A new report, Designing Gender Equality into the Future of The Law examines the experience of women in the law including discrimination, harassment and overwork.
Women outnumber men in the legal profession across Australia but remain subject to persistent discrimination and harassment and are increasingly vulnerable to tech-enabled overwork and the automation of legal tasks, according to new research from the University of Sydney Business School and Australian National University.
The report, Designing Gender Equality into the Future of The Law, is the culmination of a three-phase research project designed to investigate how lawyers of all genders understand and experience the changing nature of work.
It was developed through in-depth interviews with 33 senior stakeholders in the legal profession, an online survey of 766 practicing solicitors in NSW, and seven online focus groups with 30 early- and mid-career lawyers.
“Our research found women and men agree that significant gendered inequalities exist in the legal profession, and they see this playing out across multiple dimensions, including in relation to sexual harassment, bullying, access to prestigious cases and projects, treatment from clients, promotion opportunities, and support for work-life balance,” said lead author Dr. Meraiah Foley from the University of Sydney Business School.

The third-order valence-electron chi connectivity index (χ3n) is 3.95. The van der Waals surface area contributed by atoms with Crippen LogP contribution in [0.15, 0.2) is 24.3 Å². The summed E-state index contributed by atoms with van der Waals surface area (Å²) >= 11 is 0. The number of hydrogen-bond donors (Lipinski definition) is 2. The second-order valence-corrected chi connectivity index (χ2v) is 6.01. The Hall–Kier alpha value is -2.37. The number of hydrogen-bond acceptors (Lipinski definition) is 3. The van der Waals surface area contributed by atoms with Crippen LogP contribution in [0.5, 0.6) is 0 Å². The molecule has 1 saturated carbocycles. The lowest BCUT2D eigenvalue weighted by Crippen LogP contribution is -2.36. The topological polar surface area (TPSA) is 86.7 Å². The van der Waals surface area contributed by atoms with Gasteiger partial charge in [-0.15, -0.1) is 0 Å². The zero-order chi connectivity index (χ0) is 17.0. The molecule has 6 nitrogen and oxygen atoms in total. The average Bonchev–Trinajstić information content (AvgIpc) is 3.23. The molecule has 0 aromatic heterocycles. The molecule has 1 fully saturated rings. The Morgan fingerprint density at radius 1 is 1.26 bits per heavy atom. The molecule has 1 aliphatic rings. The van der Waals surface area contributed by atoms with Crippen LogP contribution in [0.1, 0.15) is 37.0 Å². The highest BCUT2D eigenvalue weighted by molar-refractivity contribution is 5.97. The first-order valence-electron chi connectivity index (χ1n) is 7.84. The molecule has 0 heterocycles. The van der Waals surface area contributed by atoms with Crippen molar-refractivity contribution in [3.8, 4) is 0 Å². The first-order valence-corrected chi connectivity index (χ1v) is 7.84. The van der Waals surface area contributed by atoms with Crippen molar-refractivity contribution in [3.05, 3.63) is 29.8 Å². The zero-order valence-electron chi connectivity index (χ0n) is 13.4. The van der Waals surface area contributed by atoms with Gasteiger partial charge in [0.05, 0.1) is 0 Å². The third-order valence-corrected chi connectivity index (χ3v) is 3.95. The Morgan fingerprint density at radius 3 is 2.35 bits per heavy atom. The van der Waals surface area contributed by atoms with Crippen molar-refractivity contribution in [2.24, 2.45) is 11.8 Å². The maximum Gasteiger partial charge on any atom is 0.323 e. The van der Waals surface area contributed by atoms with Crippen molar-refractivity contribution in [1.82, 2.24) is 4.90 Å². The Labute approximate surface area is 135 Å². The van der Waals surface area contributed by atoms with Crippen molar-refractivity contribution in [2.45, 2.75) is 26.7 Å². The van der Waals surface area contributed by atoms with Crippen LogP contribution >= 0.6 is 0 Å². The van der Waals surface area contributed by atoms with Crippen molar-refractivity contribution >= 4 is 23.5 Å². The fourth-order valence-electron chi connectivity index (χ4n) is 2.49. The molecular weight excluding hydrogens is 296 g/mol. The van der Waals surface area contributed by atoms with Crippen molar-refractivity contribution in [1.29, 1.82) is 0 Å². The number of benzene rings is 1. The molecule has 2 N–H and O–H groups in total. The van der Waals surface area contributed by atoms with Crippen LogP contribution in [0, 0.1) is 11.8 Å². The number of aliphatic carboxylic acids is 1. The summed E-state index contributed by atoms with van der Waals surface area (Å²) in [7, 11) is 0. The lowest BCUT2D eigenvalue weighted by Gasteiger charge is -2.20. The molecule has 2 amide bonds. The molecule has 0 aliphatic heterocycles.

“New technologies, the uptake of which was accelerated by the COVID-19 pandemic, have been beneficial in the improvement of support for flexibility at work. But these technologies may also be contributing to an increase in unsustainable working hours. For many lawyers, the ability to work anywhere at any time has morphed into an expectation that they will work everywhere, all the time,” Dr. Foley said.
“Furthermore, advances in artificial intelligence are putting certain sectors of the legal profession at risk. These are the sectors where women lawyers are over-represented, adding a gender dimension to automation risk that has not previously been recognized.”
Progress made, but discrimination remains
While the number of female solicitors relative to male solicitors has been increasing steadily since 2011, and women have comprised more than half of all solicitors in Australia since 2018, women remain markedly under-represented in senior leadership roles.
More than three-quarters (78 percent) of women and just over half (53 percent) of men surveyed agreed that sexual harassment is a problem in the legal profession, and a mere 16 percent of women and 33 percent of men agreed it is being adequately addressed.
“These results suggest that recent advocacy around the issue of sexual harassment may have increased awareness of the problem. The fact that women were more likely than men to say that sexual harassment was a problem, and not being adequately addressed, likely reflects women’s relatively greater understanding and experience of harassing behaviors at work,” Dr. Foley said.
Access to flexible working was seen as a crucial factor in progressing gender equality in the legal profession, allowing lawyers greater flexibility around where and when they work.